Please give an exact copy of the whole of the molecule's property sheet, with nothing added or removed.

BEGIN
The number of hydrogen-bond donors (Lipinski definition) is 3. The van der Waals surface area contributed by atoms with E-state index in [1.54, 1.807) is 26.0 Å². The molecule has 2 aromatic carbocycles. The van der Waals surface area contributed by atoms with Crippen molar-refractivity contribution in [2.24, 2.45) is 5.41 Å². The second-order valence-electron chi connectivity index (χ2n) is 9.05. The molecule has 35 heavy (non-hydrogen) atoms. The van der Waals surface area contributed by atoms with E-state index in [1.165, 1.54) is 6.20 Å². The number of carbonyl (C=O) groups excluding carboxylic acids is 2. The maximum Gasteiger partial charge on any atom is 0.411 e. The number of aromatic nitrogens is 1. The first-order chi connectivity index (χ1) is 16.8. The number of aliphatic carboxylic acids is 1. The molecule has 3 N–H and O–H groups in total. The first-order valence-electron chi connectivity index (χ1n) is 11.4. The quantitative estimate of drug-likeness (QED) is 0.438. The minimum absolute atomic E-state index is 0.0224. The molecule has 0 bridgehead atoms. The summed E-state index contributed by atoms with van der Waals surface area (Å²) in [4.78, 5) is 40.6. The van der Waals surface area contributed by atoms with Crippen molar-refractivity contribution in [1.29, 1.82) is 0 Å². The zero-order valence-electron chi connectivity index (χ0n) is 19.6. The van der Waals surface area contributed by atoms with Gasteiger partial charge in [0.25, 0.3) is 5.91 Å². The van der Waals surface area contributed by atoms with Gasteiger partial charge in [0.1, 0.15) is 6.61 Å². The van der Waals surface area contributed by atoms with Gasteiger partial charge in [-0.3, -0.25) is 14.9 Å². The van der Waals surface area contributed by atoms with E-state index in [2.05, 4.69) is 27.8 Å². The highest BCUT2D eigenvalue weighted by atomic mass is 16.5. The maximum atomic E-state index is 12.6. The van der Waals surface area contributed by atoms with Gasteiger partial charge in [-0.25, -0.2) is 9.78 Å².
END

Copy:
The number of hydrogen-bond donors (Lipinski definition) is 3. The van der Waals surface area contributed by atoms with E-state index in [1.54, 1.807) is 26.0 Å². The molecule has 2 aromatic carbocycles. The van der Waals surface area contributed by atoms with Crippen molar-refractivity contribution in [2.24, 2.45) is 5.41 Å². The second-order valence-electron chi connectivity index (χ2n) is 9.05. The molecule has 35 heavy (non-hydrogen) atoms. The van der Waals surface area contributed by atoms with E-state index in [1.165, 1.54) is 6.20 Å². The number of carbonyl (C=O) groups excluding carboxylic acids is 2. The maximum Gasteiger partial charge on any atom is 0.411 e. The number of aromatic nitrogens is 1. The first-order chi connectivity index (χ1) is 16.8. The number of aliphatic carboxylic acids is 1. The molecule has 3 N–H and O–H groups in total. The first-order valence-electron chi connectivity index (χ1n) is 11.4. The quantitative estimate of drug-likeness (QED) is 0.438. The minimum absolute atomic E-state index is 0.0224. The molecule has 0 bridgehead atoms. The summed E-state index contributed by atoms with van der Waals surface area (Å²) in [4.78, 5) is 40.6. The van der Waals surface area contributed by atoms with Crippen molar-refractivity contribution in [1.29, 1.82) is 0 Å². The zero-order valence-electron chi connectivity index (χ0n) is 19.6. The van der Waals surface area contributed by atoms with Gasteiger partial charge in [0.25, 0.3) is 5.91 Å². The van der Waals surface area contributed by atoms with Gasteiger partial charge in [0.1, 0.15) is 6.61 Å². The van der Waals surface area contributed by atoms with Gasteiger partial charge in [-0.3, -0.25) is 14.9 Å². The van der Waals surface area contributed by atoms with E-state index in [2.05, 4.69) is 27.8 Å². The highest BCUT2D eigenvalue weighted by atomic mass is 16.5. The maximum atomic E-state index is 12.6. The van der Waals surface area contributed by atoms with Gasteiger partial charge in [-0.25, -0.2) is 9.78 Å².